Biden urges Congress to tighten gun control after Colorado mass shooting

President Biden's first 100 days

WASHINGTON (NewsNation Now) — President Joe Biden on Tuesday called for a ban on assault weapons and tighter gun control measures the day after police say a gunman opened fire on a Colorado supermarket, killing 10 people.

“I don’t need to wait another minute, let alone an hour, to take common sense steps that will save lives in the future,” Biden said, urging his “colleagues in the House and Senate to act.”

“We can ban assault weapons and high capacity magazines in this country, once again,” he said.

The president specifically called for closing loopholes in the U.S. background check system.

“That’s one of the best tools we have right now, to prevent gun violence,” he said.

Biden addressed the nation from the White House Tuesday, before traveling to Ohio, where he’ll mark the 11th anniversary of the signing of the Affordable Care Act.

Biden said that the mass shooting in Colorado took place “while the flag was still flying half staff” for the series of shootings at three spa businesses in the Atlanta area, which left eight dead. Six of the victims were Asian women.

“This is not and should not be a partisan issue,” Biden said about tighter gun control measures on Tuesday. “It’s an American issue that will save lives, American lives. We have to act.”

Biden, who took office in January, faces an uphill battle in winning congressional approval for gun-related measures he pledged during his presidential campaign.

The House on March 11 passed two bills that would broaden background checks for gun buyers, but the legislation faces an uncertain future in the Senate.

Most legislation requires 60 votes in the 100-seat chamber to move forward. With the Senate divided, reaching that threshold appears difficult.

A Senate panel held a hearing on gun issues on Tuesday. Biden has not put forth his own legislation but issued statements of support for the House-passed bills and called for Senate passage.

Any potential gun control measures passed by Congress would almost certainly face a legal challenge that could reach the Supreme Court, whose 6-3 conservative majority is seen as sympathetic to an expansive view of gun rights.

Senate Majority Leader Chuck Schumer vowed Tuesday morning to bring to the Senate floor legislation passed by the House that would require background checks for most gun sales and transfers. He said the Senate “must confront a devastating truth” after a lack of congressional action on the issue for almost three decades.

“This Senate will be different,” said Schumer, D-N.Y. “The Senate is going to debate and address the epidemic of gun violence in this country.”

Connecticut Sen. Richard Blumenthal, who’s pushed for expanded gun control since the 2012 shooting at Sandy Hook Elementary School that killed 20 children and six educators, has expressed optimism about the chances for new laws with President Joe Biden in the White House and Democrats controlling the House and the Senate. He called it “the dawn of a new era.”

But change does not come easy in the Senate. Republican Sen. Pat Toomey of Pennsylvania and Democratic Sen. Joe Manchin of West Virginia have worked together for years to find compromise on background checks but have yet to propose anything that will pass. Many in the GOP base are still strongly opposed to gun control of any kind.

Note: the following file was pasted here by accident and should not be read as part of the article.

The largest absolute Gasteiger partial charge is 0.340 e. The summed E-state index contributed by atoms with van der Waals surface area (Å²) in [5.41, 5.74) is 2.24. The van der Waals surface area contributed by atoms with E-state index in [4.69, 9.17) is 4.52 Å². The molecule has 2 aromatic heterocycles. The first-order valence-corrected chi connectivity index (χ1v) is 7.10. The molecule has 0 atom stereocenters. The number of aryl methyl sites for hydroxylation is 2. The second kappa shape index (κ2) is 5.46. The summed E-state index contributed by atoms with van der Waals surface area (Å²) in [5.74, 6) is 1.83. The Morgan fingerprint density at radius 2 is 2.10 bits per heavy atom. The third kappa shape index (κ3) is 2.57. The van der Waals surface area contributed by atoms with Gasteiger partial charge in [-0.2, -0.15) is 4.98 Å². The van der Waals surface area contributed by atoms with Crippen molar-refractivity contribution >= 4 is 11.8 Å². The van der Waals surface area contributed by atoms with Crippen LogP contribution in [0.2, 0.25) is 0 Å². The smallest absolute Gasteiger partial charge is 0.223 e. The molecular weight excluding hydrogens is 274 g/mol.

Recently Toomey joined Senators Chris Coons (D-Del.) and John Cornyn (R-Texas) to reintroduce gun safety legislation that will help states enforce existing laws against individuals who attempt to purchase firearms by lying on their background check.

A spokesman for Toomey said earlier this month, the senator remains supportive of a previous bipartisan proposal with Manchin but believes “progress is only possible on this issue if the measure in question is narrow and protects the rights of law-abiding gun owners.”

The spokesman, Steve Kelly, did not say whether the House bills meet that standard.

And in Tuesday’s hearing, which was scheduled before the Colorado shooting, some Republicans showed no signs of wavering. Texas Sen. Ted Cruz said that every time there is a shooting, the Senate engages in “ridiculous theater,” with Democrats proposing laws that he said could take guns away from law-abiding citizens. Republicans have argued that background checks would not stop most mass shootings and would prevent some lawful gun owners from purchasing firearms.

“We already know this pattern is predictable, over and over and over again,” Cruz said.

Legislation passed by the House two weeks ago would close loopholes to ensure background checks are extended to private and online sales that often go undetected, including at gun shows. The legislation includes limited exceptions allowing transfers of firearms that are gifts from family, that are to prevent imminent harm or that are for use at a target range, among others.

A second bill would extend a review period for background checks from three to 10 days. Rep. Jim Clyburn, D-S.C., introduced the legislation after a shooter killed nine people at a Charleston, South Carolina, church in 2015. The FBI said afterward that a background check examiner never saw the shooter’s previous arrest report because the wrong arresting agency was listed in state criminal history records, and the gun dealer was legally permitted to complete the transaction after three days.

The Associated Press and Reuters contributed to this article. All reporting by AP’s Mary Clare Jalonick and Reuters’ Trevor Hunnicutt, Jeff Mason and Nandita Bose.

© 1998 - 2023 Nexstar Media Inc. | All Rights Reserved.

Trending on NewsNation